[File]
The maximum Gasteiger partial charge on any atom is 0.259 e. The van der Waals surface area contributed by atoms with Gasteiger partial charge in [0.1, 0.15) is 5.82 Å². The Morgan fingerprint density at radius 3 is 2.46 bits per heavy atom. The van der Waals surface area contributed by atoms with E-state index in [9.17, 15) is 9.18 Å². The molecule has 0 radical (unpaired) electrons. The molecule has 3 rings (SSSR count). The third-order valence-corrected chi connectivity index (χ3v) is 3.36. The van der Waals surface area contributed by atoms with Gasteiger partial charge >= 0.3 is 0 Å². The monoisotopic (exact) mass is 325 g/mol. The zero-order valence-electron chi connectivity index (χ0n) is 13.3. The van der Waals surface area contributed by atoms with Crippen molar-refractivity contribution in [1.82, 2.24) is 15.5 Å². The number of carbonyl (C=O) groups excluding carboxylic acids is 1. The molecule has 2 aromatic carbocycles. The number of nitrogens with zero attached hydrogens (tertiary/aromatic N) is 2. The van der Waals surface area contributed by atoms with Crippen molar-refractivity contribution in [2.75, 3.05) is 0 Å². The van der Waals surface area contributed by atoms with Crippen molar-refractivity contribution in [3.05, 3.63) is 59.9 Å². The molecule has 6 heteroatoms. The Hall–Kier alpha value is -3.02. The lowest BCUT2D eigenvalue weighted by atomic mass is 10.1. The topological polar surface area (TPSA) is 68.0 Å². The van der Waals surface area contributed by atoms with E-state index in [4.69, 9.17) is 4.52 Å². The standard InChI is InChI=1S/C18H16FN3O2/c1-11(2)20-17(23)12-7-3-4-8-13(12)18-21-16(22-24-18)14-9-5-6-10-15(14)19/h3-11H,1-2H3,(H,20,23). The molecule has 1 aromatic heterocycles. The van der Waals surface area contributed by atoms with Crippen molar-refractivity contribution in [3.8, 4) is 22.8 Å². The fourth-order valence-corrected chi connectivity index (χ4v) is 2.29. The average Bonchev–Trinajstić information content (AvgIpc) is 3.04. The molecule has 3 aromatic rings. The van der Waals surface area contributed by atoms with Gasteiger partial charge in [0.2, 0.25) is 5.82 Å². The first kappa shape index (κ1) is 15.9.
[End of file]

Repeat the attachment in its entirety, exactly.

The maximum Gasteiger partial charge on any atom is 0.259 e. The van der Waals surface area contributed by atoms with Gasteiger partial charge in [0.1, 0.15) is 5.82 Å². The Morgan fingerprint density at radius 3 is 2.46 bits per heavy atom. The van der Waals surface area contributed by atoms with E-state index in [9.17, 15) is 9.18 Å². The molecule has 0 radical (unpaired) electrons. The molecule has 3 rings (SSSR count). The third-order valence-corrected chi connectivity index (χ3v) is 3.36. The van der Waals surface area contributed by atoms with Gasteiger partial charge >= 0.3 is 0 Å². The monoisotopic (exact) mass is 325 g/mol. The zero-order valence-electron chi connectivity index (χ0n) is 13.3. The van der Waals surface area contributed by atoms with Crippen molar-refractivity contribution in [1.82, 2.24) is 15.5 Å². The number of carbonyl (C=O) groups excluding carboxylic acids is 1. The molecule has 2 aromatic carbocycles. The number of nitrogens with zero attached hydrogens (tertiary/aromatic N) is 2. The van der Waals surface area contributed by atoms with Crippen molar-refractivity contribution in [2.75, 3.05) is 0 Å². The van der Waals surface area contributed by atoms with Crippen molar-refractivity contribution in [3.05, 3.63) is 59.9 Å². The molecule has 6 heteroatoms. The Hall–Kier alpha value is -3.02. The lowest BCUT2D eigenvalue weighted by atomic mass is 10.1. The topological polar surface area (TPSA) is 68.0 Å². The van der Waals surface area contributed by atoms with E-state index in [4.69, 9.17) is 4.52 Å². The standard InChI is InChI=1S/C18H16FN3O2/c1-11(2)20-17(23)12-7-3-4-8-13(12)18-21-16(22-24-18)14-9-5-6-10-15(14)19/h3-11H,1-2H3,(H,20,23). The molecule has 1 aromatic heterocycles. The van der Waals surface area contributed by atoms with Crippen molar-refractivity contribution in [3.8, 4) is 22.8 Å². The fourth-order valence-corrected chi connectivity index (χ4v) is 2.29. The average Bonchev–Trinajstić information content (AvgIpc) is 3.04. The molecule has 3 aromatic rings. The van der Waals surface area contributed by atoms with Gasteiger partial charge in [0.2, 0.25) is 5.82 Å². The first kappa shape index (κ1) is 15.9.